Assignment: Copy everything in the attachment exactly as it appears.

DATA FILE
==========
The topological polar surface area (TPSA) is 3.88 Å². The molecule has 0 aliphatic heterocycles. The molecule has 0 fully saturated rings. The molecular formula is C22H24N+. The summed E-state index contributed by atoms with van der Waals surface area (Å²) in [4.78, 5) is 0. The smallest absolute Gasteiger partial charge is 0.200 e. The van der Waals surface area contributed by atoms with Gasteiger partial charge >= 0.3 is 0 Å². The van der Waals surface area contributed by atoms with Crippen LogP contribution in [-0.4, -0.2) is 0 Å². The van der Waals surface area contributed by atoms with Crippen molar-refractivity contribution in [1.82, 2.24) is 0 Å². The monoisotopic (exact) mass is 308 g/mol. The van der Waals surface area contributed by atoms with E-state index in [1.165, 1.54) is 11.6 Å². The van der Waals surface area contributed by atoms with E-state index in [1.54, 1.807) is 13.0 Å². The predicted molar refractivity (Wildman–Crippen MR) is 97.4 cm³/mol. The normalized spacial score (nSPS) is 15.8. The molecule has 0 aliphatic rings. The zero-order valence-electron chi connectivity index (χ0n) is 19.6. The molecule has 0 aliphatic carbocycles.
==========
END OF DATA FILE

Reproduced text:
The topological polar surface area (TPSA) is 3.88 Å². The molecule has 0 aliphatic heterocycles. The molecule has 0 fully saturated rings. The molecular formula is C22H24N+. The summed E-state index contributed by atoms with van der Waals surface area (Å²) in [4.78, 5) is 0. The smallest absolute Gasteiger partial charge is 0.200 e. The van der Waals surface area contributed by atoms with Gasteiger partial charge >= 0.3 is 0 Å². The van der Waals surface area contributed by atoms with Crippen LogP contribution in [-0.4, -0.2) is 0 Å². The van der Waals surface area contributed by atoms with Crippen molar-refractivity contribution in [1.82, 2.24) is 0 Å². The monoisotopic (exact) mass is 308 g/mol. The van der Waals surface area contributed by atoms with E-state index in [1.165, 1.54) is 11.6 Å². The van der Waals surface area contributed by atoms with E-state index in [1.54, 1.807) is 13.0 Å². The predicted molar refractivity (Wildman–Crippen MR) is 97.4 cm³/mol. The normalized spacial score (nSPS) is 15.8. The molecule has 0 aliphatic rings. The zero-order valence-electron chi connectivity index (χ0n) is 19.6. The molecule has 0 aliphatic carbocycles.